Announcing my Scratch Terraform provider

Brendan Thompson • 29 October 2021 • 4 min read

Since the advent of the for expression, and for_each meta-argument in 2018 as part of Terraform 0.12 Preview I have created many weird and wonderful loops. Terraform 0.12 was released to GA in May 2019, which meant the adoption of these features increased heavily and saw the demise of count meta-argument.

Creating simple loops is easy, but the complexity lies when you have complex, multi-layered input/config data that you need to loop through. For a fair chunk of this, you can develop those loops using locals blocks. However, they do not give you a real feel for how it will reach within a resource for_each. Until now, I would often create a separate project in a scratch directory, mock out some of the code I was developing, and run my for_each's on something basic like a random_string. The use of random_string was fine, but it did not output any information about the maps being used in the for_each, making it more like guessing about attributes on an object.

All of this lead me to develop the new provider we are talking about today terraform-provider-scratch. This provider is in its earliest stage of development, and it has already proven to be pretty useful.

Currently the provider supports the following resources:

These provide some basic scenarios for developing loops. You can read more about these types on the docs page.

The next feature to add to this provider is the ability to test dynamic blocks, which also consumes a for_each meta-argument and can be pretty confusing sometimes on which properties you have available, and what the result of their output is.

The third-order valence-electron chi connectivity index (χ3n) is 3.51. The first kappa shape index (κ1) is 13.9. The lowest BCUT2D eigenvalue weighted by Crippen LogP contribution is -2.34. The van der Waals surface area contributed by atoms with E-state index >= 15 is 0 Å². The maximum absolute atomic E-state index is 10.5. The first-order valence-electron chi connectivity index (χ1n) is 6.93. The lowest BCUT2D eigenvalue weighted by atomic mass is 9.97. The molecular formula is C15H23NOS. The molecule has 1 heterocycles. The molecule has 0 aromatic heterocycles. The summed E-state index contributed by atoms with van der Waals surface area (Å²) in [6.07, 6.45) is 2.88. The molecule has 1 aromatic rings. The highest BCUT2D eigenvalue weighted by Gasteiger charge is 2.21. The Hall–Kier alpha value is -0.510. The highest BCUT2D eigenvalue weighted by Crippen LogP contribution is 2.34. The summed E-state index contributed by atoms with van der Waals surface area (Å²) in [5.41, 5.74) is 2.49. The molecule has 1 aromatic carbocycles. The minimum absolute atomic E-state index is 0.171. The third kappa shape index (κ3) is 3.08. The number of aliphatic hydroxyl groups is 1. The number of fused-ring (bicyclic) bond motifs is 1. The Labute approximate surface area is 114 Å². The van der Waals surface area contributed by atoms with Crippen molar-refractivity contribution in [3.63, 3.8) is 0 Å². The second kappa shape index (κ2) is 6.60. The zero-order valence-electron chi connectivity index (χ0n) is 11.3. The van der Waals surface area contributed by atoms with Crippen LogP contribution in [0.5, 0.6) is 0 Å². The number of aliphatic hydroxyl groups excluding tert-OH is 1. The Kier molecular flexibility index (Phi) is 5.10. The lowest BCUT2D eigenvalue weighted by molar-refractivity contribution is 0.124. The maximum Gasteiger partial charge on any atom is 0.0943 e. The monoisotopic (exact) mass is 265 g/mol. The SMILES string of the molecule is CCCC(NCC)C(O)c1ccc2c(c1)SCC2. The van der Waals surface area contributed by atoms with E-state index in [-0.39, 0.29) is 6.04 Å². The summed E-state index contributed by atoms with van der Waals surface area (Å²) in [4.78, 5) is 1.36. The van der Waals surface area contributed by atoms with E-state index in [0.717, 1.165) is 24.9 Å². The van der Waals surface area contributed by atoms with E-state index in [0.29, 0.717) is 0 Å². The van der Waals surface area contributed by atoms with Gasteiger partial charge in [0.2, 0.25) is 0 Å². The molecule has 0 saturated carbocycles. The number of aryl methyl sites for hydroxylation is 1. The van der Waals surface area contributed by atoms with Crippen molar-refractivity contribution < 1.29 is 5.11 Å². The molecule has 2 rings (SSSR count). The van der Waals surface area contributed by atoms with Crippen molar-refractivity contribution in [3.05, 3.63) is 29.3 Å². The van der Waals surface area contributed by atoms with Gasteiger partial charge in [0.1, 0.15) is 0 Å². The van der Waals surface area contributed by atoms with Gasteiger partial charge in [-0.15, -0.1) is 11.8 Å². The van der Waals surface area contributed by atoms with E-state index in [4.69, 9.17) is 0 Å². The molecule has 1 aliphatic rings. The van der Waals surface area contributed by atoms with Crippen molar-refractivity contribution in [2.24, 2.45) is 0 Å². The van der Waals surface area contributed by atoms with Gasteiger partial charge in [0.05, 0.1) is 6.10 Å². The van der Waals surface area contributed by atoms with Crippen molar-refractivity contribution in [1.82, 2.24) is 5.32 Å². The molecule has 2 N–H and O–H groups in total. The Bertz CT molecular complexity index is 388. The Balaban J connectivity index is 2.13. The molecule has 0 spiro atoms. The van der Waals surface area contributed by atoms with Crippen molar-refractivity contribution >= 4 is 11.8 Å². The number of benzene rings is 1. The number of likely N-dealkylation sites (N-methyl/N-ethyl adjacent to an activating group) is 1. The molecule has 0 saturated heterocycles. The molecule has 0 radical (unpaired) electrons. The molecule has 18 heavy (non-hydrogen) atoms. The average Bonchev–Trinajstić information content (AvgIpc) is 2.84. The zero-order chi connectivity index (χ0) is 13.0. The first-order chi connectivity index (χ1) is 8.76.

The following is an elementary and quick example of using the provider with some local variables.

First, we will declare our provider and ensure that it is pulling from the correct place.

terraform {
  required_providers {
    scratch = {
      source = "registry.terraform.io/brendanthompson/scratch"
    }
  }
}

provider "scratch" {}

Now we set up the locals that we will use as our config. (Be warned, it's pretty complex!)

locals {
  animals = {
    cat = {
      sound       = "meow"
      colours     = ["ginger", "black", "white"]
      average_age = 15
    }
    dog = {
      sound       = "woof"
      colours     = ["brown", "blonde", "white"]
      average_age = 13
    }
  }
}

Now we have our config; we can consume it using the providers scratch_string resource.

resource "scratch_string" "animal_sound" {
  for_each = local.animals

  description = format("Animal: %s", each.key)
  in          = each.value.sound
}

As can be seen, this is very basic; all we are passing in is the sound and a description that is the key. The description attribute is entirely optional but helpful in providing more context.

The output of the above as a terraform apply is:

  # scratch_string.animal_sound["cat"] will be created
  + resource "scratch_string" "animal_sound" {
      + description = "Animal: cat"
      + id          = (known after apply)
      + in          = "meow"
    }

  # scratch_string.animal_sound["dog"] will be created
  + resource "scratch_string" "animal_sound" {
      + description = "Animal: dog"
      + id          = (known after apply)
      + in          = "woof"
    }

I currently have a few people mucking around with the provider and giving me some feedback, once all of that has come back through, and any required changes made, I am going to do a more in-depth post on how to use it and when.

Hopefully, you're interested in testing this out and providing some feedback through GitHub Issues or Discussions!

Brendan Thompson

Principal Cloud Engineer

Azenix

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